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News from 2013-2014
Surviving thesis season: we're here for you
Used thesis binders are available for $5 in Archives & Special Collections, 9 a.m.-4 p.m., Monday-Friday. How about the bibliography that goes in the thesis binder? See our citation page or stop by the reference desk for help. Finally, check out our Thesis Support research guide, with links to the registrar's guidelines for formatting and departmental information. And don't worry, the paper in all public printers meets the registrar's requirements.
Tiffany ... and Your Next Book
June 26, 2014 by Mark EdingtonSo you almost have that book contract in your grasp. You’ve had your most trusted colleagues drop a favorable hint about your work in the ear of the acquisitions editor at the best press in your field. You carefully (and, of course, unobtrusively) stalked said editor at the spring meeting of your disciplinary society, and managed to “accidentally” meet at the drinks reception. You wrote a follow-up e-mail — not too soon, not too late — with a general query describing your idea and how it fits into the broader publication program at Desirable University Press. And when you received back that warm response — Read more ...
Frost outdoor balcony is now open!
Spring is here – we think – and the Frost outdoor balcony adjacent to the Frost Café is now furnished and open. Stop by to check it out and enjoy a free cup of coffee on Thursday May 8th from 9 to 11 a.m.
Psst...Thesis Confidential is Tuesday, April 29, 7-8:30 p.m.
Come to the Friendly Reading Room for a panel discussion about writing (or choosing not to write) an honors thesis: Why write a thesis? What does the research and writing process look like? Which strategies lead to success? What are some alternatives to writing a thesis? How do theses differ by department? What support is available for writers? Current seniors Carlos Gonzales, Allison Merz, Devin Pence, Nancy Yun Tang, George Tepe, and Joshua Wren tell all, moderated by Jessica Gorman (Writing Center) with special guest Missy Roser (Frost Library). Refreshments will be served and secrets will be revealed!
Henry Folger and Amherst College
Please join us Friday, April 25, at 4:30 p.m. in Frost Library's Friendly Reading Room for a talk by Stephen H. Grant, author of "Collecting Shakespeare: The Story of Henry and Emily Folger." Drawing heavily on Frost Library’s photo collection, the author will trace the academic career of Henry Clay Folger (Class of 1879), discuss his five decades with the Standard Oil Co., explore his relations with the college and chart his creation of the Folger Shakespeare Library in Washington, D.C.
ACV Appreciates: Research and Instruction Librarians
(Craig Campbell) – While racing to finish a term paper, consumed by the stress of last spring’s Finals Week, my citation engine crashed. I raced up from A-level to the reference desk, confronting the librarian on duty in a desperate state of distress. Missy accompanied me back to my computer where I watched in awe as she resolved my Zotero crisis in a matter of minutes. Many other Amherst students have equally melodramatic stories that involve our college’s outstanding reference librarians ... Read more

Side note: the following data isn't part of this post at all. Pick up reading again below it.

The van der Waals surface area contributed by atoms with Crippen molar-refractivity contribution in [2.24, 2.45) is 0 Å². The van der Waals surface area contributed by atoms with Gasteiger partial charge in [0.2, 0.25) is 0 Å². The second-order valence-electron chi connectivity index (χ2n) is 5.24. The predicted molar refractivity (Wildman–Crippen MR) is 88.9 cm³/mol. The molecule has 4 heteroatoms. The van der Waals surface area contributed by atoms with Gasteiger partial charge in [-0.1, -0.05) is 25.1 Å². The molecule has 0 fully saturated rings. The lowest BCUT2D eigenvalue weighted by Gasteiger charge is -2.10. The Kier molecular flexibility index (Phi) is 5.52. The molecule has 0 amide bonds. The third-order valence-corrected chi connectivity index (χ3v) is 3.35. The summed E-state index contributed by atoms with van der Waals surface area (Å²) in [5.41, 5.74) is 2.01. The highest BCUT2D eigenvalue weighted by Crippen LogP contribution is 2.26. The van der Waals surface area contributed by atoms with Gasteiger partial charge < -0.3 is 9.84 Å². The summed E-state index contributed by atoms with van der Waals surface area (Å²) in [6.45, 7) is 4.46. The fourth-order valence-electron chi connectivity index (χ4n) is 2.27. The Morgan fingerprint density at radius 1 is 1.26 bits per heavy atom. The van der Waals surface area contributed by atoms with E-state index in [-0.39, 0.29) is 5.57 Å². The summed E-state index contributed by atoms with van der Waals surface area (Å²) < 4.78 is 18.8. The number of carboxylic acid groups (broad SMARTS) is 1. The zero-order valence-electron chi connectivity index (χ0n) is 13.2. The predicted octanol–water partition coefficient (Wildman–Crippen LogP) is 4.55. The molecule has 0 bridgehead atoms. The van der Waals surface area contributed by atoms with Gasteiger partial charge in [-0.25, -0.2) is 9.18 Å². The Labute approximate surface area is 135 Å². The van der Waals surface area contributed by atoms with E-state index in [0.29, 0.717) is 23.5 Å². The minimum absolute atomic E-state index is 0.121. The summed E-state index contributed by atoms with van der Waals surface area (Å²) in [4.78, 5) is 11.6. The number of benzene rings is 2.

Spring Faculty Book Party
Please join us Tuesday, March 25, at 4:30 p.m. in Frost Library's Friendly Reading Room to celebrate recent publications by Amherst College faculty. Discussions will focus on Ellen Boucher’s (History) pioneering study of the rise and fall of child emigration to Canada, Australia, New Zealand, and Southern Rhodesia in Empire's Children: Child Emigration, Welfare, and the Decline of the British World, 1869-1967; Catherine Ciepiela’s (Russian) poetry anthology Relocations, featuring three contemporary Russian women poets in translation; and Maria Heim’s (Religion) Forerunner of All Things: Buddhaghosa on Mind, Intention, and Agency, which reveals distinctively Buddhist ways of systematizing and theorizing moral action and intention. The authors will each be introduced by a colleague, followed by a presentation about their work, including comments on their research and writing process. This event is free and open to the public; light snacks will be provided.
Rehearsing Catastrophe in Revolutionary Russia
On Tuesday, April 1, at 4:30 p.m. in the Friendly Reading Room please join Cathy Ciepiela, Boris Wolfson, and Bryn Geffert for reflections on and conversation about the 1917 revolution as catastrophe.
Professor Ciepiela will reflect on the 19th-century radical intelligentsia's embrace of revolution as catastrophe, with attention to Mikhail Bakunin's observation that "the urge to destroy is also a creative urge." Librarian of the College Geffert will ruminate on the Orthodox community's understandings of the revolution as an apocalyptic, eschatological catastrophe. And Assistant Professor Wolfson will consider the aftershocks of 1917—the spectacles of destruction on the early Soviet stage that transformed the ideology of permanent revolution into a cultural sensibility of perpetual catastrophe. This is the fourth of five in a series related to this year’s Copeland Colloquium theme “Catastrophe and the Catastrophic.” This event is free and open to the public. Light refreshments will be served.
LAST CALL! Want to work in the Library?
We are currently accepting applications for Frost Library Student Assistants for Summer and Fall 2014. Come join a dedicated and talented group of Amherst College students and staff to provide excellent service to the campus community. Applications are due Monday, April 14th.